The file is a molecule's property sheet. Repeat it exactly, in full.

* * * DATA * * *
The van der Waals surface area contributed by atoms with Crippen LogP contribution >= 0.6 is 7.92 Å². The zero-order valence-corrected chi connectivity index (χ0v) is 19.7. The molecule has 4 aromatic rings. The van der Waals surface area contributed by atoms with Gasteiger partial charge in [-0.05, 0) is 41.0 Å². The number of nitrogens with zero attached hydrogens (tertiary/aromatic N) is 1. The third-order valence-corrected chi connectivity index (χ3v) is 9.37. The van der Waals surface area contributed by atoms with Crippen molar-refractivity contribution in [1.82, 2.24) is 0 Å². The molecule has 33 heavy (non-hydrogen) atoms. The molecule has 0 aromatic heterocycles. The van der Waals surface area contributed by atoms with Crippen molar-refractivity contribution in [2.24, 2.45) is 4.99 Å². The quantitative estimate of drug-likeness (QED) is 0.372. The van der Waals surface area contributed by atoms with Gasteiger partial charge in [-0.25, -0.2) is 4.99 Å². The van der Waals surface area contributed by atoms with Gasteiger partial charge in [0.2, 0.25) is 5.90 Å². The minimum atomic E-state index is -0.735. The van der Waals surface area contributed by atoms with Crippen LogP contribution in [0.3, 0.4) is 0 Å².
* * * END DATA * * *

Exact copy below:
The van der Waals surface area contributed by atoms with Crippen LogP contribution >= 0.6 is 7.92 Å². The zero-order valence-corrected chi connectivity index (χ0v) is 19.7. The molecule has 4 aromatic rings. The van der Waals surface area contributed by atoms with Gasteiger partial charge in [-0.05, 0) is 41.0 Å². The number of nitrogens with zero attached hydrogens (tertiary/aromatic N) is 1. The third-order valence-corrected chi connectivity index (χ3v) is 9.37. The van der Waals surface area contributed by atoms with Crippen molar-refractivity contribution in [1.82, 2.24) is 0 Å². The molecule has 33 heavy (non-hydrogen) atoms. The molecule has 0 aromatic heterocycles. The van der Waals surface area contributed by atoms with Crippen molar-refractivity contribution in [2.24, 2.45) is 4.99 Å². The quantitative estimate of drug-likeness (QED) is 0.372. The van der Waals surface area contributed by atoms with Gasteiger partial charge in [-0.25, -0.2) is 4.99 Å². The van der Waals surface area contributed by atoms with Gasteiger partial charge in [0.2, 0.25) is 5.90 Å². The minimum atomic E-state index is -0.735. The van der Waals surface area contributed by atoms with Crippen LogP contribution in [0.3, 0.4) is 0 Å².